The Supreme Court in a case brought to it involving PLDT, of course saw through the trickery and ruled in 2011 that it was a mockery of the Constitution. Apparently foreseeing that foreign companies could invent new kinds of shares to enable them to skirt this ruling, the Court even stipulated in its 2012 resolution, which finalized its 2011 decision as non-appealable:
“(T)he 60-40 ownership requirement in favor of Filipino citizens must apply separately to each class of shares, whether common, preferred non-voting, preferred voting or any other class of shares….Applying uniformly the 60-40 ownership requirement in favor of Filipino citizens to each class of shares, regardless of differences in voting rights, privileges and restrictions, guarantees effective Filipino control of public utilities, as mandated by the Constitution.” (Emphasis added.)
Clear and unambiguous SC ruling
That ruling is obviously so clear and unambiguous it cannot lead to any other interpretation. And, indeed, the Securities and Exchange Commission a few weeks later, circulated to the business community for comments its draft memorandum to implement the decision. The draft was faithful to the Court’s ruling, explaining that the foreign ownership restrictions must be observed for “each class of shares.”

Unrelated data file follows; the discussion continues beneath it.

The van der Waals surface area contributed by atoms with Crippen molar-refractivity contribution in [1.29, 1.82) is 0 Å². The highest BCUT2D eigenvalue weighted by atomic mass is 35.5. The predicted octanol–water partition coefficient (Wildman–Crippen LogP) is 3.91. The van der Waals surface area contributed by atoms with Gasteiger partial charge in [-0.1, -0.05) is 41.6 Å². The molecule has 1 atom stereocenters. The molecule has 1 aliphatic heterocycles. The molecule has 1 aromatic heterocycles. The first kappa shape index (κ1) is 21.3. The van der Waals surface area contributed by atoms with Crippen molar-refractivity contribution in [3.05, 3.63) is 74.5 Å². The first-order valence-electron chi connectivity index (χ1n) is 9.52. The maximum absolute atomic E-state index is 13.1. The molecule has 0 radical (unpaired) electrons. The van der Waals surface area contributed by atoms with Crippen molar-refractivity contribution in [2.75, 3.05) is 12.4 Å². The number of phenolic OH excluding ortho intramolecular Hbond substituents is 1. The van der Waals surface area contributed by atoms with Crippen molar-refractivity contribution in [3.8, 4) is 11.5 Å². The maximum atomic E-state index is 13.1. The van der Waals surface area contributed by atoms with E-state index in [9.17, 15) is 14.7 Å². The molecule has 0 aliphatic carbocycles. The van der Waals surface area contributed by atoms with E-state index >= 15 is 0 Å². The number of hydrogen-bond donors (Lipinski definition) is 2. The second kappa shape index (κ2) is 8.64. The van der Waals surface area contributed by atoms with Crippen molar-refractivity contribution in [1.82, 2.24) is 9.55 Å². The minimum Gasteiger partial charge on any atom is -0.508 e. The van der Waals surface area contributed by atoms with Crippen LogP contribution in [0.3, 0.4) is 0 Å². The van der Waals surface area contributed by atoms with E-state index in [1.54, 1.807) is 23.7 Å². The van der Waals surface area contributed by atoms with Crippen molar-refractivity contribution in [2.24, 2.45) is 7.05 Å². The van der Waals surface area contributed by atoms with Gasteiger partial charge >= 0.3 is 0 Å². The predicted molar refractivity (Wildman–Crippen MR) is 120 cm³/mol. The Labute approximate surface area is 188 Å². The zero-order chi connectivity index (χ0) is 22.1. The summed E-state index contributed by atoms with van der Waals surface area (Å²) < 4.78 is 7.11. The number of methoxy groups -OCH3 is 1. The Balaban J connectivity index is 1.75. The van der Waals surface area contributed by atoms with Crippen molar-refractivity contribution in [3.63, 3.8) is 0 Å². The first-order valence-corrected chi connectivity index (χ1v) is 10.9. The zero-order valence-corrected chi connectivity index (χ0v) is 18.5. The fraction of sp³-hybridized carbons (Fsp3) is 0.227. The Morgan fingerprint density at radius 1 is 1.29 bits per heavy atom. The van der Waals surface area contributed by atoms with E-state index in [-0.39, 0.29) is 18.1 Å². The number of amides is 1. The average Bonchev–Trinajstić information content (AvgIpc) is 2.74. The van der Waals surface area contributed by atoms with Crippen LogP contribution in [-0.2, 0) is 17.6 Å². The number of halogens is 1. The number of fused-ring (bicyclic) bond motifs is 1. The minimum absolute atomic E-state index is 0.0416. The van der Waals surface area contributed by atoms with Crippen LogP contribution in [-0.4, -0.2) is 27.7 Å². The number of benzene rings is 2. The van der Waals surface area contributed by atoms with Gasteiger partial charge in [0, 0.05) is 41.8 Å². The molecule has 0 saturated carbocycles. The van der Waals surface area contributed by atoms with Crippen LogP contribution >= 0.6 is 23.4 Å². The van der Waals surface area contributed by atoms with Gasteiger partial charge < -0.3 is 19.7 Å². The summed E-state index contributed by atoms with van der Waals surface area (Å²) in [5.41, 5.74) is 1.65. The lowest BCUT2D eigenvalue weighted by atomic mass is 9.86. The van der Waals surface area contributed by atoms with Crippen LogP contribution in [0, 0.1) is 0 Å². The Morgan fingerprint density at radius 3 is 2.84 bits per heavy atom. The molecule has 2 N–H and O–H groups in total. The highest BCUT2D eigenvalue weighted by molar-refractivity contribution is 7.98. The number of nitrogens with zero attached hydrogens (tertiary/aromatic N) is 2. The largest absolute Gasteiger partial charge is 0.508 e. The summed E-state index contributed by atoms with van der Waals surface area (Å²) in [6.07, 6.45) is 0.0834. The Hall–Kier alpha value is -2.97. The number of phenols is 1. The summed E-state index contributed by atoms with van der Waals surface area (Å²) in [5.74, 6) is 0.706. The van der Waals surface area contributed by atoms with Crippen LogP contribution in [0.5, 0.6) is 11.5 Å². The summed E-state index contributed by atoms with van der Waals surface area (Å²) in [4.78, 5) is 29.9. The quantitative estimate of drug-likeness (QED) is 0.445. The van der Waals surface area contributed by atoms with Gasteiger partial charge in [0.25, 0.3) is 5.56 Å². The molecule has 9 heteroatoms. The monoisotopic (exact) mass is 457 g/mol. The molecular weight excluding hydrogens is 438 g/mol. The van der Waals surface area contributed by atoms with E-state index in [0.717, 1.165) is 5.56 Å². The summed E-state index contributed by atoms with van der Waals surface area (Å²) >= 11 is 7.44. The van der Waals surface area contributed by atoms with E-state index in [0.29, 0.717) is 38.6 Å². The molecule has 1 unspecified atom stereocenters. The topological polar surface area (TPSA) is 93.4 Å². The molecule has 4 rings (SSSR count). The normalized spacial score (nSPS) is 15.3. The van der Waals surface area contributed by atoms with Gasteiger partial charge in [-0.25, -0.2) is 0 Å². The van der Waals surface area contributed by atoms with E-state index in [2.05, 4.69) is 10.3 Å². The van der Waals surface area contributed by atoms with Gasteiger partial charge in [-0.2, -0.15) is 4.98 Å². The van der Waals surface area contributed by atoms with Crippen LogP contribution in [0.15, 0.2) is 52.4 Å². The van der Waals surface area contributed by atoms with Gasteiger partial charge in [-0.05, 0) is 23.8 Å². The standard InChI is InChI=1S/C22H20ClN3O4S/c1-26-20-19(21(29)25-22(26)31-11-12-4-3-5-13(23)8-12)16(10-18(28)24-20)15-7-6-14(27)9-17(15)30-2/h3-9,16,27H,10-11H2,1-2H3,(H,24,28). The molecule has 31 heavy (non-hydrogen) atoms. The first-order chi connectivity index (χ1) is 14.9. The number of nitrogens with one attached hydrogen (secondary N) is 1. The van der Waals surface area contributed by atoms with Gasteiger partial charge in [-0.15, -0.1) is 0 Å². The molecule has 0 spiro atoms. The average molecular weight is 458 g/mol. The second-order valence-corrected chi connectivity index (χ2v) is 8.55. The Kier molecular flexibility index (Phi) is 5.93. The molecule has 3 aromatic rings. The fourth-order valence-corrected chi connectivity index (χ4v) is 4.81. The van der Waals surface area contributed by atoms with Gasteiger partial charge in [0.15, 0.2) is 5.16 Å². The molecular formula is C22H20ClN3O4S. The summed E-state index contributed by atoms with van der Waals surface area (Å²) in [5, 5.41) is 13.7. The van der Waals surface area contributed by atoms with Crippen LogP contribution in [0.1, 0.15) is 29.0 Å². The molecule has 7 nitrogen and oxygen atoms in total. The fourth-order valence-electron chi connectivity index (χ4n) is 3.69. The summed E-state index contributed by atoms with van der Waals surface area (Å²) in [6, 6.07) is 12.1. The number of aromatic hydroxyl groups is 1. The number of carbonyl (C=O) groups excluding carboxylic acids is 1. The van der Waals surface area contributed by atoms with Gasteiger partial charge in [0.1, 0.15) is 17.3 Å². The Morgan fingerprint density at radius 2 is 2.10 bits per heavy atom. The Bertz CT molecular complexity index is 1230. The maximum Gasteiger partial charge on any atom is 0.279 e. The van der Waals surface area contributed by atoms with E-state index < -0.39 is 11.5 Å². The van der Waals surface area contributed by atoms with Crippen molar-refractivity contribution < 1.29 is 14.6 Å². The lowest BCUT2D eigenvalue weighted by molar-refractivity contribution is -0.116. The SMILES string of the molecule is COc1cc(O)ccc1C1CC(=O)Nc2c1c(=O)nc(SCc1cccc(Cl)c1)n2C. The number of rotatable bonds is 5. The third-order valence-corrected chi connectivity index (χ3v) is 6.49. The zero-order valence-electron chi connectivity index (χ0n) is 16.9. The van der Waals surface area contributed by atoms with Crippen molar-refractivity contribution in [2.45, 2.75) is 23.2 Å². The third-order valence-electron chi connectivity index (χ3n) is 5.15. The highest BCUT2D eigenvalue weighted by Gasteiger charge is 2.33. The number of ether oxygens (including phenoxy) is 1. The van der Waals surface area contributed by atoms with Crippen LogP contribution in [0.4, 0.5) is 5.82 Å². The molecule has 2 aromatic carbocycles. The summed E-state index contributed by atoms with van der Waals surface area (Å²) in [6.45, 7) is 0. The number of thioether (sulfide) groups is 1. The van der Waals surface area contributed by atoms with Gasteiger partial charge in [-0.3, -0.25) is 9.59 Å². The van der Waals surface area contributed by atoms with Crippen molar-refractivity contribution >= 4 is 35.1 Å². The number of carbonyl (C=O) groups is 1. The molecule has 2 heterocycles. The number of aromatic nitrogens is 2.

However, when the draft memo was circulated, the financial elite was in uproar, alleging economic doomsday scenarios. Salim’s top executive Manuel Pangilinan called a press conference in which he lectured the country: “What this country needs is to come to grips with whether it needs foreign investments to develop certain industries.” He warned that many, if not all foreign investors, would leave the country in favor of other Southeast Asian markets that, unlike the Philippines, are starting to open up to more foreign capital.
My sources claimed that it was Aquino himself who talked to SEC Chairman Teresita Herbosa (whose ACCRA law firm had been one of PLDT’s major legal counsels) and ordered her to totally change her draft memorandum.
Herbosa issued the new rules May 22, 2013, a 180-degree turn from her earlier draft. It ordered that foreign ownership should be “computed on the basis of “the total number of outstanding shares of stock entitled to vote,” i.e., the sum of common and voting preferred shares. That, of course, was exactly what PLDT had argued for in the Court, and which it threw out.